LA Opera declines details on Placido Domingo investigation

Placido Domingo’s behavior was reportedly an open secret in the industry and that he pursued younger women with impunity. (AFP)
Updated 17 August 2019

LA Opera declines details on Placido Domingo investigation

  • LA Opera announced it would engage outside counsel to investigate the ‘concerning allegations’
  • The American Guild of Musical Artists issued a statement calling for wider investigations across the opera world

SAN FRANCISCO: The Los Angeles Opera has declined to release any details of its promised investigation into allegations of sexual harassment against opera legend Placido Domingo, the company’s longtime general director, including whether it has already started.
The union that represents opera singers said Friday that it plans a meeting in Los Angeles next week to address its members’ concerns ahead of the LA company’s season opener Sept. 14.
Len Egert, the executive director of the American Guild of Musical Artists, told The Associated Press that the union has been receiving its own reports from members since an AP story earlier this week detailing accusations against the 78-year-old singing star.
Hours after the AP story was released Tuesday detailing the allegations, the LA Opera announced it would engage outside counsel to investigate the “concerning allegations.”
Three of the nine women who accused the singer of harassment and abuse of power described encounters they said took place while working with Domingo at the LA organization. The nine women and dozens of others interviewed said Domingo’s behavior was an open secret in the industry and that he pursued younger women with impunity.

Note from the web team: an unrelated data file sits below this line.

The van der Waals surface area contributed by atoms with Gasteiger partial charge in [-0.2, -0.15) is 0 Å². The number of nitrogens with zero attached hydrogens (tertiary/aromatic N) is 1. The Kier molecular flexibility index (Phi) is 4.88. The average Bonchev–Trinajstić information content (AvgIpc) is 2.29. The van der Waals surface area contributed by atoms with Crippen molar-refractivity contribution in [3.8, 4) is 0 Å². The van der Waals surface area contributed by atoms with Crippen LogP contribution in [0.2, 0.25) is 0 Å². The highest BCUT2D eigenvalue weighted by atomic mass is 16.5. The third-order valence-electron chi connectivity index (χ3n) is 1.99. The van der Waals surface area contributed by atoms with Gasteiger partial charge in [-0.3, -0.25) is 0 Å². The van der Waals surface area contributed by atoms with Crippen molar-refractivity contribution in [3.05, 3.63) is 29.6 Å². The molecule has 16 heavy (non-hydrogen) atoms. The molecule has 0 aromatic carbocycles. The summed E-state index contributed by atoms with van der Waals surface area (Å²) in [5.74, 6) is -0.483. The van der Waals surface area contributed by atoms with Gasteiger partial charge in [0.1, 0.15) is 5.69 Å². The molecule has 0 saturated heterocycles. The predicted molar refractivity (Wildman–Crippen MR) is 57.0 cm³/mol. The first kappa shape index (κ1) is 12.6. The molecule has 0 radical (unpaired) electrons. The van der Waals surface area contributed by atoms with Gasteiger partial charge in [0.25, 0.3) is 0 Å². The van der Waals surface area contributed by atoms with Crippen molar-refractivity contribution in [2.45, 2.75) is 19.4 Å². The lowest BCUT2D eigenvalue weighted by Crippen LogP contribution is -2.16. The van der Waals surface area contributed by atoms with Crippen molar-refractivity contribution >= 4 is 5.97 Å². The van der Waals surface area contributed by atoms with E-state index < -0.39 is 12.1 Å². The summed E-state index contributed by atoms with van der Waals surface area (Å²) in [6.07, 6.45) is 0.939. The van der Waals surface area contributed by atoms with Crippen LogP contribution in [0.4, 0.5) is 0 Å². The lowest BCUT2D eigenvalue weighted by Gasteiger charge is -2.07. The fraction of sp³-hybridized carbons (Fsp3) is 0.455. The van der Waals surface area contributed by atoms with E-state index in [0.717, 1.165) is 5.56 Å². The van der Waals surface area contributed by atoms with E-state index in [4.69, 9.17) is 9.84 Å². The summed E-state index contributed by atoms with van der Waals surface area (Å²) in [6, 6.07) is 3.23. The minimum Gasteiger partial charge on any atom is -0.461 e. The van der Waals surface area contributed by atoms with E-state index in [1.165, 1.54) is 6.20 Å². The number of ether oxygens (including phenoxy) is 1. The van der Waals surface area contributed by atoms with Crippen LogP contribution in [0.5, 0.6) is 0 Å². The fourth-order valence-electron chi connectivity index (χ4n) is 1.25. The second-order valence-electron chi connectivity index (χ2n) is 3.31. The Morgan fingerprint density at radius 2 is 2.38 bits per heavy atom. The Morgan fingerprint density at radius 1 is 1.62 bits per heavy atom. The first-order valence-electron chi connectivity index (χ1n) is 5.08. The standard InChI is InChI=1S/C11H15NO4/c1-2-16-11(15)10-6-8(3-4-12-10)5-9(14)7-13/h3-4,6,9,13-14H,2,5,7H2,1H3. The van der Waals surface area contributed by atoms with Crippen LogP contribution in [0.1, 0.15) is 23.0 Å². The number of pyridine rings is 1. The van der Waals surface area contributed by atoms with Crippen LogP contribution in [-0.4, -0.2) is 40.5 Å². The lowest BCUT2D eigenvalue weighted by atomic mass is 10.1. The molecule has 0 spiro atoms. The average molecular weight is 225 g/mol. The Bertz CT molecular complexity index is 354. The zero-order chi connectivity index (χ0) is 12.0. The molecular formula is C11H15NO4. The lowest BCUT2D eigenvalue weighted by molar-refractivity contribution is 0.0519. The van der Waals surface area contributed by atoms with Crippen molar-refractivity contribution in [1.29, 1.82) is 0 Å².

On Friday, LA Opera would not disclose who would be conducting the investigation, how it would be carried out, when it would start or its expected duration.
A spokeswoman for the company said Friday LA Opera will share details when they have information and that there was currently nothing to add beyond the statement released Tuesday.
Domingo is widely credited with raising the profile of LA Opera, where he served as an artistic consultant from 1984 to 2000, artistic director from 2000 to 2003 and, finally, general director from 2003 until now. His current contract runs through the 2021-22 season.
In its initial statement, LA Opera said Domingo “has been a dynamic creative force in the life of LA Opera” but that it is committed to ensuring that its employees and artists “be treated respectfully and feel safe and secure.”